Wednesday, 27 September 2017

Interview with Ryka Aoki


Monika: Today it is my pleasure and honour to interview Ryka Aoki, a Japanese American award-winning author, performer, and professor of English at Santa Monica College, known for her book Seasonal Velocities (2012), novel He Mele a Hilo (2014) and set of poems Why Dust Shall Never Settle Upon This Soul (2015). Hello Ryka!
Ryka: Hello Monika!
Monika: It has been already 2 years since you published you last book. Can we expect any new publication soon?
Ryka: I’ve had some stories and poems published, most recently in Meanwhile, Elsewhere from Topside Press. But my main work is a new novel, currently untitled, which is set in the San Gabriel Valley, in the Greater Los Angeles area. It centers around a traumatized transgender runaway, and a violin teacher bargaining with the Devil to win back her soul. On their journey, they also meet a family of Vietnamese space aliens escaping interstellar war and trying to run a donut shop. I am trying to convey a world of flux, adaptation, sweetness and loss.
This book covers a lot of cultural ground. I’ve been addressing intersections of sexuality, gender, race, age, accessibility…not because I was purposely putting them in, but because the characters were experiencing them. Kind of like He Mele a Hilo, but with maybe a bit more traffic. Plus I actually had to learn to play a little violin to understand the characters—all trying to make sure when I finally give it away to the publisher and to other readers, I can tell myself honestly that I did my best.
That said, I am hoping to finally have the book to editors in a couple of months. It’s been a journey.
Order from Biyuti Publishing here!
Monika: I know that you strive not to write just for other transgender readers, but for anyone in general. However, is there anything like transgender literature? What does it mean to be a transgender author?
Ryka: Gosh that’s a huge question. But to me, it’s less about what I can write as a writer and more about how my words affect the transgender community. People often get the "transgender literature" question backwards, IMHO. It’s not about what the writer writes—transgender literature should be identified by how it enriches and alters the communities it reaches. A cisgender person can write about trans people, sure. But how does the community see it? Does a young trans writer look at this author and say, “Wow—if he or she can do it, so can l?” I am not sure.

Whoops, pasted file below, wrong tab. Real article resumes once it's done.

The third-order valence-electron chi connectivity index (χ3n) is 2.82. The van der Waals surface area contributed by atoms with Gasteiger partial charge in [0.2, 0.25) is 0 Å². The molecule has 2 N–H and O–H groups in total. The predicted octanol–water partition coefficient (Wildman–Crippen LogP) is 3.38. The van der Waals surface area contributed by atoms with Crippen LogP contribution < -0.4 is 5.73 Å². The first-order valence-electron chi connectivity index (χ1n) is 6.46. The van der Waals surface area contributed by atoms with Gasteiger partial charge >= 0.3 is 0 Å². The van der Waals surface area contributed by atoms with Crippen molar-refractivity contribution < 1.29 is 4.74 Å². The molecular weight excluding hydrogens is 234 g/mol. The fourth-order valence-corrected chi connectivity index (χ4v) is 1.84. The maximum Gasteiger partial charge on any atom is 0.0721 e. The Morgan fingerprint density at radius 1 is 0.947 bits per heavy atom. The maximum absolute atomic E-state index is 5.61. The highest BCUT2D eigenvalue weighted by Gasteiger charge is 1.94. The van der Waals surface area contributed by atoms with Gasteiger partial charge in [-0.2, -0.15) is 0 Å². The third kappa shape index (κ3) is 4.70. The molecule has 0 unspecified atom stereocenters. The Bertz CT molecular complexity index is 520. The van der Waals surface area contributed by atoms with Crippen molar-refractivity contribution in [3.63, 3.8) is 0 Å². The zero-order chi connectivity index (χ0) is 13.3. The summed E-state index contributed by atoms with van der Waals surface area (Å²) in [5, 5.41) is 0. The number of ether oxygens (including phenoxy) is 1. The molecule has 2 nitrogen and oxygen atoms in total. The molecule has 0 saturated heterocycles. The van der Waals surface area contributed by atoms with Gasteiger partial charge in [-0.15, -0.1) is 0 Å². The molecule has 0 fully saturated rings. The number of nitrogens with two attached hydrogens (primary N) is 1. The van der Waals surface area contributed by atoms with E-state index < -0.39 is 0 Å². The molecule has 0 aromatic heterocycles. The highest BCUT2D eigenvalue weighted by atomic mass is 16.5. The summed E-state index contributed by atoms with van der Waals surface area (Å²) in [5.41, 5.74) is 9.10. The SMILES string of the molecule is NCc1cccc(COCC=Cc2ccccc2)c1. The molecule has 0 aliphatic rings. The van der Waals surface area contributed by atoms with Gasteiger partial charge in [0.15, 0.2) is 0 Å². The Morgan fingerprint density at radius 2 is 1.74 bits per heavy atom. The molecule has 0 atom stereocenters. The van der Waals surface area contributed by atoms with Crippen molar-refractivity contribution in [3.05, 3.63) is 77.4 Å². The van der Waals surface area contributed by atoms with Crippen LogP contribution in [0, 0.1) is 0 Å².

Now imagine a trans person writing a book—it doesn't even have to be trans-centric. Say it’s about tropical fish, or Beowulf. If that author decides to be out about their trans status, what does that book do for the community—what possibilities does it give to burgeoning trans writers and readers? How does it engender community pride and the feeling of cultural ownership? That I believe is the best way to think of transgender literature—it’s about how the work is received by transgender readers.
Monika: The perception of our life changes with age or passage of time. Do you often go back to Seasonal Velocities and find there some experiences that you would describe differently?
Ryka: Not at all. :) At a knee-jerk level, if I were to revisit the book, I would definitely want to change things—but that is what the next blank sheet of paper is for. I think part of the journey of self-love is loving and trusting who you were yesterday. Especially for me as a trans person, and an abuse survivor—there’s a lot of my past self that I could choose to hate. But enough people in my past have hated and rejected me without my help—there’s no reason to join those voices. Instead, I choose to love her. I think I am wiser now, but I love—and celebrate her—for who she was.
During a class.
Monika: Your novels are primarily the personal reflections of your world. In He Mele a Hilo you revive the old spirit and traditions of The Hawaiian Islands. Not everyone knows about the Kingdom of Hawaii and how it lost its independence in 1898, and persecutions of the native Hawaiians and their language …
Ryka: This is the issue with writing about past cultures. You never get it right. You make mistakes. I think of Alex Haley writing Roots, or even the pains Disney took with “Moana.” You are dealing with a past no one has lived in. Even the historical accounts are imperfect—both from incomplete transmission and projections of the storytellers’ own agendas/desires.
As trans people, many of us know all about cutting and pasting our histories to create a personal story that we can actually live in. We also know what it is to have violence-induced blank spaces in our timeline—I have years I just cannot recall due to psychological trauma.